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One A.M.
Chocolate Industries

When hip-hop chose up sides — party people over here, deep thinkers over there — somebody forgot to tell Diverse. The Chicago MC's debut album, One A.M., is complex and confident, and even if a lot of its signature sounds are the work of other, bigger names, credit has to go to Diverse's expansive vision for bringing it all together.

Following a philosophy of "free your ass and the mind will follow," "One A.M. kicks off with a trio of brag-and-battle tracks produced by RJD2, who handles about half of the album and brings enough heat to hopefully get him out of Shadow's shadow for good. The stinging guitar of "Certified" and the dusty organ on "Uprock" are a one-two punch of funk, setting things up for "Big Game," where Cannibal Ox's Vast Aire jumps from samurai swordplay to George Michael jokes in the space of a few bars ("I hit your girl like, Wham!/ She was like, Wake me up — before you go ...").

Before you can say "I love the '80s," Diverse sobers up the party with "Ain't Right," a hustler's blues where "two bodies found slumped in the front of an S-Class" feels like a neighborhood tragedy instead of something cool from last week's "Sopranos" episode. Madlib lays down a rumbling, staticky bass line on one of his more earthbound productions, typical of the album's contemplative second act. With echoes of Gil Scott-Heron and Eugene McDaniels, the ominous "Under the Hammer" is less dramatic but even more bleak, as Diverse and Jean Grae expose an America that leaves too many people feeling "crushed under the weight of daylight," scrambling to pay the bills and keep their phones from being cut off.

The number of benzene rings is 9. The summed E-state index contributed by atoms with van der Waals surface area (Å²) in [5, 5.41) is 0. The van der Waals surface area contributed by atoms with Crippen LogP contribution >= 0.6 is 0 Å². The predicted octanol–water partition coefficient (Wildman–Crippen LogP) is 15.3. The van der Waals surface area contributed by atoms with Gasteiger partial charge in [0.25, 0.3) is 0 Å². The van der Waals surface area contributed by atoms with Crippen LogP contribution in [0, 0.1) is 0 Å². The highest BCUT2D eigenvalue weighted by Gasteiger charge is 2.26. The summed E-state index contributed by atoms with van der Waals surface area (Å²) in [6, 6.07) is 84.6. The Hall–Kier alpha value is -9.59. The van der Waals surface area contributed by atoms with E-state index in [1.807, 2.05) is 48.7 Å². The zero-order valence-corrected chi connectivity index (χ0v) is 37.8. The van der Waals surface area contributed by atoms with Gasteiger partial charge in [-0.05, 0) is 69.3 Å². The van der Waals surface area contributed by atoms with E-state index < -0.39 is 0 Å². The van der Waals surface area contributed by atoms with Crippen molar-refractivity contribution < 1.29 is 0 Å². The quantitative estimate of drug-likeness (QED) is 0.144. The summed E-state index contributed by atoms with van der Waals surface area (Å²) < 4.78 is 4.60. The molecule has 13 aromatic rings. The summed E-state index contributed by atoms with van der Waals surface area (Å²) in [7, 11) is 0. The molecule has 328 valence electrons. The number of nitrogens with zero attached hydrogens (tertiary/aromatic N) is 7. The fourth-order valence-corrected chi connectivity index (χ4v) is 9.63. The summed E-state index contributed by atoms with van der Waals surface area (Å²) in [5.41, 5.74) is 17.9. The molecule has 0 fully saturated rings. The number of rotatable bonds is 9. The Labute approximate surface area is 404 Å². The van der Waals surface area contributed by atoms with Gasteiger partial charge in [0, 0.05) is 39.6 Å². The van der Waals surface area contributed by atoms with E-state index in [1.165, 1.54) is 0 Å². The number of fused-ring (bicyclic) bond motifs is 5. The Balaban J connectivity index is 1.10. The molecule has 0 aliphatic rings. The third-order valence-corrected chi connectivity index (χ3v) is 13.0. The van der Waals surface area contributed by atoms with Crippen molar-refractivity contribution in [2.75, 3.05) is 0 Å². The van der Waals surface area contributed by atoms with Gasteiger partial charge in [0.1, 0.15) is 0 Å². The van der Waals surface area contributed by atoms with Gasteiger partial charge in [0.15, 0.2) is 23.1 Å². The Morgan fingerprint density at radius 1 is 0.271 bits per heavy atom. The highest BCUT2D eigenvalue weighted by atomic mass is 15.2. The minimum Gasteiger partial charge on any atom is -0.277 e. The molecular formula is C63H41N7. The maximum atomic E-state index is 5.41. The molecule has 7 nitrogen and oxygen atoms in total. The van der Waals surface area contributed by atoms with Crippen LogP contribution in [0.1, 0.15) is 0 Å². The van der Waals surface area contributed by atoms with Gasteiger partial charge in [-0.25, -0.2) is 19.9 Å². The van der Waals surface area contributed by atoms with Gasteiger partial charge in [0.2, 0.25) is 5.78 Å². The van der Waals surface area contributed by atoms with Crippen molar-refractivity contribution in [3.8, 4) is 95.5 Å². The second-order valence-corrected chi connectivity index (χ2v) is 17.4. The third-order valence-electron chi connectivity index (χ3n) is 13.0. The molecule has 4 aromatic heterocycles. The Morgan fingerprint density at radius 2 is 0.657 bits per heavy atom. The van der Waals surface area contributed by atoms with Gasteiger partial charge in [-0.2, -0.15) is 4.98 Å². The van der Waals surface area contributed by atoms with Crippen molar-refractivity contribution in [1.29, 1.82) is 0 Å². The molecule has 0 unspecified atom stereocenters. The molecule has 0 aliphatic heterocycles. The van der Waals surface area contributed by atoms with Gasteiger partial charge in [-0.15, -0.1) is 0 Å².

That level of realism and storytelling is hard to sustain if your name isn't, say, Mos Def, who appeared with Diverse on the Chocolate Industries compilation track "Wylin' Out." Diverse's style is similar to that of Mos Def or J-Live, but he definitely has a little bit of a charisma deficit — his verses don't pop out of the speakers the way the beats do. That weakness seems even more pronounced on a debut album stocked with underground veterans like Lyrics Born, who utterly destroys RJD2's hyperactive beat on "Explosive." Even Diverse's zingy choruses get flattened by a lazy metaphor now and then ("We keep it flyer than a 747").

But when an album ends with two songs as beautiful as "Leaving" and "In Accordance," those thoughts wash away like the waves on Latyrx's "Balcony Beach," and float into the sky like the smoke in Black Star's "Respiration."

Prefuse 73 concocts a soul-melting mix of drums, bells, and swoony Stereolab vocals on "Leaving," and Diverse wraps himself up in it, staring at the stars and wishing he could lift off from "a planet with no dreamers." Prefuse only produces two tracks and two interludes on One A.M., but their burbling bass, handclaps and warm keyboards are the album's secret weapon. (Any lingering argument that P73 is really some kind of glitch/techno artist should be out the window by now.)

Songs like "Leaving" don't come around very often, but "In Accordance" is practically one of a kind — a merging of hip-hop and jazz-minded indie music (or indie-minded jazz, Chicago style) that manages to sound organic instead of forced. Ted Sirota, Jeff Parker (Tortoise) and Rob Mazurek (Isotope 217) provide Diverse with his exit music, and One A.M. winds to a close. Time's up.

by Dave Renard

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